Jeleil was responsible for clearing up hundreds of cases of government expropriation of land and revising sentences that had been dropped due to weak evidence. This made him popular with many Libyans even though he was part of the regime. They see in him someone who can lead the country if and when the dictator leaves.

"He has stood up to Gaddafi several times," says a 32-year-old local waiter Ibrahim Mansur, who has served Jeleil at his table. "Mr. Mustafa isn't scared of him."

All that Jeleil says is borne from a conviction that Gaddafi can be overthrown. The Libyan National Transitional Council is already thinking about the nation's future after the regime has fallen. "The transitional government will remain in office until Gaddafi falls and the people themselves can decide on their leadership in free elections," said Jeleil. 

"We have to draw up a new constitution with a new democratic state that respects human rights and religious freedom. Some say this is civil war. But I don't think it is. The rebels are trying to liberate their country from this regime. We're fighting against Gaddafi's army, not against the people. And we won't stop until the regime falls. We'll fight to the last man."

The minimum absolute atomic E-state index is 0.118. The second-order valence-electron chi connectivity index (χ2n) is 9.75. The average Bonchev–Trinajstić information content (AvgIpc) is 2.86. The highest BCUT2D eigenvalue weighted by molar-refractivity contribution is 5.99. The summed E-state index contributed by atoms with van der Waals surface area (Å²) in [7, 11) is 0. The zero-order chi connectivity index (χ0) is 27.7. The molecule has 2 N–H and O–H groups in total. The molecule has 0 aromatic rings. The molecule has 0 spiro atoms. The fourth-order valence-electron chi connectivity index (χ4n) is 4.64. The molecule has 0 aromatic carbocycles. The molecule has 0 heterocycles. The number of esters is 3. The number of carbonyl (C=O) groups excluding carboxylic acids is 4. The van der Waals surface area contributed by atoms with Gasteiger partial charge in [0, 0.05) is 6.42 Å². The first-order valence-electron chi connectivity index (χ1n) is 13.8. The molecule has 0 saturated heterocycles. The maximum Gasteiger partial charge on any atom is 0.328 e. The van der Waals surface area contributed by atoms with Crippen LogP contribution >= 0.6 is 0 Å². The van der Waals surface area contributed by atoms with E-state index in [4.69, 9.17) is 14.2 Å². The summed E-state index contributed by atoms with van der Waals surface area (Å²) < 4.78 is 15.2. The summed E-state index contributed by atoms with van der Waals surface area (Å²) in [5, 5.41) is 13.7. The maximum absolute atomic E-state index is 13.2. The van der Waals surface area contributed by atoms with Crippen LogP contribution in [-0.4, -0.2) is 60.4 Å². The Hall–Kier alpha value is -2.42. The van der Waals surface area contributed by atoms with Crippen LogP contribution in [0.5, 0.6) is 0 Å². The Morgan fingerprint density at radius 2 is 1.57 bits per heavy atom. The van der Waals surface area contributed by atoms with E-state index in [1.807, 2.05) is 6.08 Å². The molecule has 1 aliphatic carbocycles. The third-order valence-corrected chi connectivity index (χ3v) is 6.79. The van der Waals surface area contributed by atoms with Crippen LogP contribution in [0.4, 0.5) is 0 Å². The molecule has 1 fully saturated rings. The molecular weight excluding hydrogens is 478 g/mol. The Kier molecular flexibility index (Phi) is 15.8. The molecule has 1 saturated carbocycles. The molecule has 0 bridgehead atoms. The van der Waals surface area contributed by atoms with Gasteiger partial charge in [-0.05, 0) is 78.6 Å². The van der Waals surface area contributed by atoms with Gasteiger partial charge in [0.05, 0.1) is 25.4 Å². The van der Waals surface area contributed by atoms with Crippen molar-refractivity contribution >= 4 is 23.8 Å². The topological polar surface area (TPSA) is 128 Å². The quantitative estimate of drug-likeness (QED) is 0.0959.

Read the original article in German

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Geopolitics

Iran-Saudi Arabia Rivalry May Be Set To Ease, Or Get Much Worse

The Saudis may be awaiting the outcome of Iran's nuclear talks with the West, to see whether Tehran will moderate its regional policies, or lash out like never before.

Military parade in Tehran, Iran, on Oct. 3

-Analysis-